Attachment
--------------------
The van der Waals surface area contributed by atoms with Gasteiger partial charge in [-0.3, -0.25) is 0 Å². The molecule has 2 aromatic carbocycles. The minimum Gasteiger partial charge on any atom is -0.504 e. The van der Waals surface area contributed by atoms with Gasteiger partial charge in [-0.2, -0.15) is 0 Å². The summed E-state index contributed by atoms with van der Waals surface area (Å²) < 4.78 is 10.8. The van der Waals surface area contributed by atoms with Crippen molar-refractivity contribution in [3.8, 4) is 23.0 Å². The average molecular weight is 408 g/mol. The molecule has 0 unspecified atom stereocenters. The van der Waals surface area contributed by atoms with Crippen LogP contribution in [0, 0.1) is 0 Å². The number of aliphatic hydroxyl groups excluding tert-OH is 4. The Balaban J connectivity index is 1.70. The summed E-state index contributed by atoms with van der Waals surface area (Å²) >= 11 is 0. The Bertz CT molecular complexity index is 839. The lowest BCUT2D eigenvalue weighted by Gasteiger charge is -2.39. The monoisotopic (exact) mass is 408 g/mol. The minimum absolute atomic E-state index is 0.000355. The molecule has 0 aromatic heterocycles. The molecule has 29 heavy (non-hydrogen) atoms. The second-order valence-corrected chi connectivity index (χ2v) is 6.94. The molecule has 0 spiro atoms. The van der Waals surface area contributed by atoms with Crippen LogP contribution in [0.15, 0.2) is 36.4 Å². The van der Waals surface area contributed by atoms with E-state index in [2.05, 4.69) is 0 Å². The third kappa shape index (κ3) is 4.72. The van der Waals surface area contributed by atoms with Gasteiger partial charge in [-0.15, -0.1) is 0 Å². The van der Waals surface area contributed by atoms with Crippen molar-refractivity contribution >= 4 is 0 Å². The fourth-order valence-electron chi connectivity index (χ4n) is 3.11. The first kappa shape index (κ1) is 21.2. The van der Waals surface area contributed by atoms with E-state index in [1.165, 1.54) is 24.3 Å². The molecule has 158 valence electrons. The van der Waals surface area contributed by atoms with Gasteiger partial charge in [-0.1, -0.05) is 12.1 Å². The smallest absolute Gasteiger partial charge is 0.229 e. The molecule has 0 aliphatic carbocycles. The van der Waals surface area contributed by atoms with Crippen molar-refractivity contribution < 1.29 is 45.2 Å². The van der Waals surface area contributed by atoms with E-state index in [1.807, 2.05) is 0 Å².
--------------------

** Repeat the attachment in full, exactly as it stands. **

The van der Waals surface area contributed by atoms with Gasteiger partial charge in [-0.3, -0.25) is 0 Å². The molecule has 2 aromatic carbocycles. The minimum Gasteiger partial charge on any atom is -0.504 e. The van der Waals surface area contributed by atoms with Gasteiger partial charge in [-0.2, -0.15) is 0 Å². The summed E-state index contributed by atoms with van der Waals surface area (Å²) < 4.78 is 10.8. The van der Waals surface area contributed by atoms with Crippen molar-refractivity contribution in [3.8, 4) is 23.0 Å². The average molecular weight is 408 g/mol. The molecule has 0 unspecified atom stereocenters. The van der Waals surface area contributed by atoms with Crippen LogP contribution in [0, 0.1) is 0 Å². The number of aliphatic hydroxyl groups excluding tert-OH is 4. The Balaban J connectivity index is 1.70. The summed E-state index contributed by atoms with van der Waals surface area (Å²) >= 11 is 0. The Bertz CT molecular complexity index is 839. The lowest BCUT2D eigenvalue weighted by Gasteiger charge is -2.39. The monoisotopic (exact) mass is 408 g/mol. The minimum absolute atomic E-state index is 0.000355. The molecule has 0 aromatic heterocycles. The molecule has 29 heavy (non-hydrogen) atoms. The second-order valence-corrected chi connectivity index (χ2v) is 6.94. The molecule has 0 spiro atoms. The van der Waals surface area contributed by atoms with Crippen LogP contribution in [0.15, 0.2) is 36.4 Å². The van der Waals surface area contributed by atoms with E-state index in [2.05, 4.69) is 0 Å². The third kappa shape index (κ3) is 4.72. The van der Waals surface area contributed by atoms with Gasteiger partial charge in [-0.15, -0.1) is 0 Å². The van der Waals surface area contributed by atoms with Crippen molar-refractivity contribution >= 4 is 0 Å². The fourth-order valence-electron chi connectivity index (χ4n) is 3.11. The first kappa shape index (κ1) is 21.2. The van der Waals surface area contributed by atoms with E-state index in [1.165, 1.54) is 24.3 Å². The molecule has 158 valence electrons. The van der Waals surface area contributed by atoms with Gasteiger partial charge in [-0.1, -0.05) is 12.1 Å². The smallest absolute Gasteiger partial charge is 0.229 e. The molecule has 0 aliphatic carbocycles. The van der Waals surface area contributed by atoms with Crippen molar-refractivity contribution < 1.29 is 45.2 Å². The van der Waals surface area contributed by atoms with E-state index in [1.807, 2.05) is 0 Å².